# Bodie Solution

Pages: 5 (1275 words) Published: February 9, 2013
CHAPTER 8 THE CAPITAL ASSET PRICING MODEL 1. E(rP) = rf + P[E(rM) – rf] 18 = 6 + (14 – 6) P = 12/8 = 1.5 2. If the covariance of the security doubles, then so will its beta and its risk premium. The current risk premium is 14 – 6 = 8%, so the new risk premium would be 16%, and the new discount rate for the security would be 16 + 6 = 22%. If the stock pays a constant perpetual dividend, then we know from the original data that the dividend, D, must satisfy the equation for the present value of a perpetuity: Price = Dividend / Discount rate 50 = D /.14 D = 50 .14 = \$7.00 At the new discount rate of 22%, the stock would be worth only \$7/.22 = \$31.82. The increase in stock risk has lowered its value by 36.36%. 3. The appropriate discount rate for the project is: rf + [E(rM) – rf ] = 8 + 1.7(16 – 8) = 21.6% Using this discount rate, NPV = –40 + 1 (10/1.216t) + 20/1.2610 = –20 + 10 Annuity factor(26%, 9 years) + 20x Present value factor (26%, 10years) = 19.62. The internal rate of return (IRR) on the project is 35.73%. Recall from your introductory finance class that NPV is positive if IRR > discount rate (equivalently, hurdle rate). The highest value that beta can take before the hurdle rate exceeds the IRR is determined by 35.73 = 9 + (16 – 8) = 35.73 – 9 / 8 = 3.34 4. a. False. = 0 implies E(r) = rf, not zero. 9

b. False. Investors require a risk premium only for bearing systematic (undiversifiable or market) risk. Total volatility includes diversifiable risk.

8-1

c.

False. 75% of your portfolio should be in the market, and 25% in bills. Then, P = .75

1 + .25 0 = .75

5.

a. Call the aggressive stock A and the defensive stock D. Beta is the sensitivity of the stock’s return to the market return, i.e., the change in the stock return per unit change in the market return. Therefore, we compute each stock’s beta by calculating the difference in its return across the two scenarios divided by the difference in the market return: A

D

2 38 2.00 5 25 6 12 0.30 5 25

b. With the two scenarios equally likely, the expected return is an average of the two possible outcomes: E(rA ) = 0.5 (–2 + 38) = 18% E(rD ) = 0.5 (6 + 12) = 9% c, The SML is determined by the market expected return of [0.5(25 + 5)] = 15%, with a beta of 1, and the T-bill return of 6% with a beta of zero. See the following graph.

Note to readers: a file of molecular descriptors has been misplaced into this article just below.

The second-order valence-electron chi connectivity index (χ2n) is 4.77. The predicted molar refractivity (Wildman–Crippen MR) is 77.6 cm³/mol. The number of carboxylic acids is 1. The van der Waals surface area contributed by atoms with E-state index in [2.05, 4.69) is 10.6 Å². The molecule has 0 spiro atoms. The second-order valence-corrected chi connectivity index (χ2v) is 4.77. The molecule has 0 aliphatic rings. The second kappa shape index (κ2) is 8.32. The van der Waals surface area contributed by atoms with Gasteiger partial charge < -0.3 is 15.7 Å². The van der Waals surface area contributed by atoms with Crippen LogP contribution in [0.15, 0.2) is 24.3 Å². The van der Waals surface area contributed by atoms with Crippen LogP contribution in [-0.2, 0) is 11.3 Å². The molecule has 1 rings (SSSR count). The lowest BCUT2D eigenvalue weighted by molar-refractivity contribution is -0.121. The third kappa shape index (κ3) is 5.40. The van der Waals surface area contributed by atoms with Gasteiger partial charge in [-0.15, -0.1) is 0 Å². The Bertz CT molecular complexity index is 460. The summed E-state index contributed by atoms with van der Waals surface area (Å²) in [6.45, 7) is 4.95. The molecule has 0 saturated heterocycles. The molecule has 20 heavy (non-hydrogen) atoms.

Expected Return - Beta Relationship
40 35 30 Expected Return 25 20 15 10 5 0 0 0.5 1 1.5 Beta 2 2.5 3 A

SML

D

M

A

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The equation for the security market line is: E(r) = 6 + (15 – 6) d. Based on its risk, the aggressive stock has a required expected return of: E(rA ) = 6 + 2.0(15 – 6) = 24% The analyst’s forecast of expected return is only 18%. Thus the stock’s alpha is: A = actually expected return – required return (given risk) = 18% – 24% = –6% Similarly, the required return for the defensive stock is: E(rD) = 6 + 0.3(15 – 6) = 8.7% The analyst’s forecast of expected return for D is 9%, and hence, the stock has a positive alpha:

= actually expected return – required return (given risk) = 9 – 8.7 = +0.3% The points for each stock plot on the graph as indicated above. D

e. The hurdle rate is determined by the project beta (0.3), not the firm’s beta. The correct discount rate is 8.7%, the fair rate of return for stock D. 6. Not possible. Portfolio A has a higher beta than B, but its expected return is lower. Thus, these two portfolios cannot exist in equilibrium. Possible. If the CAPM is valid, the expected rate of return compensates only for systematic (market) risk represented by beta rather than for the standard deviation which includes nonsystematic risk. Thus, A's lower rate of return can be paired with a higher standard deviation, as long as A's beta is lower than B's. Not possible. The SML for this situation is: E(r) = 10 + (18 – 10) Portfolios with beta of 1.5 have an expected return of E(r) = 10 + 1.5 (18 – 10) = 22%. A's expected return is 16%; that is, A plots below the SML ( A =...